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Billings church gets "Zoom-bombed"

Posted at 10:00 PM, May 04, 2020
and last updated 2020-05-05 00:01:44-04

Billings First Congregational Church is taking action after a recent worship service conducted via Zoom (online video conferencing) was hacked, with the perpetrator(s) reportedly showing a "criminal act against a child."

Church leaders said they "watched in horror as our Zoom worship service was overtaken this past week by someone with incredibly evil intent."

According to the church, Reverend Marc Stewart acted quickly by notifying the Federal Bureau of Investigation, and also contacted Billings police and civic leaders.

During the restrictions and closures caused by the COVID-19 pandemic, many churches have turned to hosting virtual services - broadcasting from their facilities and inviting congregants to watch via several online platforms, including Youtube, Facebook, and Zoom.

Several weeks ago, the FBI warned about “Zoom-bombing,” where hackers hijack teleconferences and online classrooms on the popular remote conferencing platform.

Billings First Congregational Church said in a Facebook post : "Our prayer is that somehow you had turned away, that no children were present to see these things, or that you were not present to see the terrible images that were being displayed. As a congregation that values strong boundaries as a display our love and health, this could not have gone deeper to the heart of who we are."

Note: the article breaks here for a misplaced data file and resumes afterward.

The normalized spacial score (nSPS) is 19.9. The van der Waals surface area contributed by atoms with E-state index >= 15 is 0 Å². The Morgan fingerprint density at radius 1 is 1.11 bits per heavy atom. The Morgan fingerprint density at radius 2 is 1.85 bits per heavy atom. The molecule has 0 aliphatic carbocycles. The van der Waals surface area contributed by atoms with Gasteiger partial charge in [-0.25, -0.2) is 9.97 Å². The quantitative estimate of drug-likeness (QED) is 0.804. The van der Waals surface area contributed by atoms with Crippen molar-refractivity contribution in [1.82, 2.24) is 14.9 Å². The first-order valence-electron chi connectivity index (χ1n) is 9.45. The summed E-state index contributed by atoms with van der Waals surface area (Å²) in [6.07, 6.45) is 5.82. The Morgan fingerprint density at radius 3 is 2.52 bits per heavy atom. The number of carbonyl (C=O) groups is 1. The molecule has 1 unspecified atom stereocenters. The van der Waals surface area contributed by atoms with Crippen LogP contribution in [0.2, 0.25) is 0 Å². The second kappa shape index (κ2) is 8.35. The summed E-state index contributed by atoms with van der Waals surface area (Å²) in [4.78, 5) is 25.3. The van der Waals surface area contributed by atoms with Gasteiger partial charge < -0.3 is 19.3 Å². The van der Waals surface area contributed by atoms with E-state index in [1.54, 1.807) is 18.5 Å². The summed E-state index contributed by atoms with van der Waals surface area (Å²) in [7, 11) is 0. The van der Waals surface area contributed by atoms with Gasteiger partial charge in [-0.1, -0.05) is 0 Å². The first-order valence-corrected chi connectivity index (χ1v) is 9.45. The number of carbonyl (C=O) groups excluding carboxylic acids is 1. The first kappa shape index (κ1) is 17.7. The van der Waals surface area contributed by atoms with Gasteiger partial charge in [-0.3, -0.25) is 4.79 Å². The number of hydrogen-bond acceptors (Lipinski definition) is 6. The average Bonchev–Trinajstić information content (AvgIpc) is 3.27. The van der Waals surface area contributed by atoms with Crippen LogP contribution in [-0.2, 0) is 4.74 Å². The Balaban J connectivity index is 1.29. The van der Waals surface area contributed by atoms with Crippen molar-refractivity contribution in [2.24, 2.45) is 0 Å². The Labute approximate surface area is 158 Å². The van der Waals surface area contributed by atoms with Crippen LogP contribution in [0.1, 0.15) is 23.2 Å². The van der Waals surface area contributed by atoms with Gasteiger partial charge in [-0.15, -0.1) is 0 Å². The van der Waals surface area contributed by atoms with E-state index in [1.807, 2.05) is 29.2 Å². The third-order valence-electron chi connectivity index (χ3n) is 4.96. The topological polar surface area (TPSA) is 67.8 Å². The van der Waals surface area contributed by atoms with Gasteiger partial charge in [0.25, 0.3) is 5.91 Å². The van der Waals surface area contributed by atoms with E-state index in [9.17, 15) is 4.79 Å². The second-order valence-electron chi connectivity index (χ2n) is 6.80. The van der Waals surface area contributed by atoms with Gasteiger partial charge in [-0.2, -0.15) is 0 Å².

Church leaders said that they take full responsibility for not setting up security protocols to prevent the incident, and will take "all measures possible in the future to make sure this never happens again."

When using platforms like Zoom, the FBI recommends exercising due diligence and caution in your cybersecurity efforts. Investigators say to follow these steps to mitigate teleconference hijacking threats:

  • Do not make meetings or classrooms public. In Zoom, there are two options to make a meeting private: require a meeting password or use the waiting room feature and control the admittance of guests.
  • Do not share a link to a teleconference or classroom on an unrestricted publicly available social media post. Provide the link directly to specific people.
  • Manage screensharing options. In Zoom, change screensharing to “Host Only.”
  • Ensure users are using the updated version of remote access/meeting applications. In January 2020, Zoom updated its software. In the security update, the teleconference software provider added passwords by default for meetings and disabled the ability to randomly scan for meetings to join.
  • Lastly, ensure that your organization’s telework policy or guide addresses requirements for physical and information security.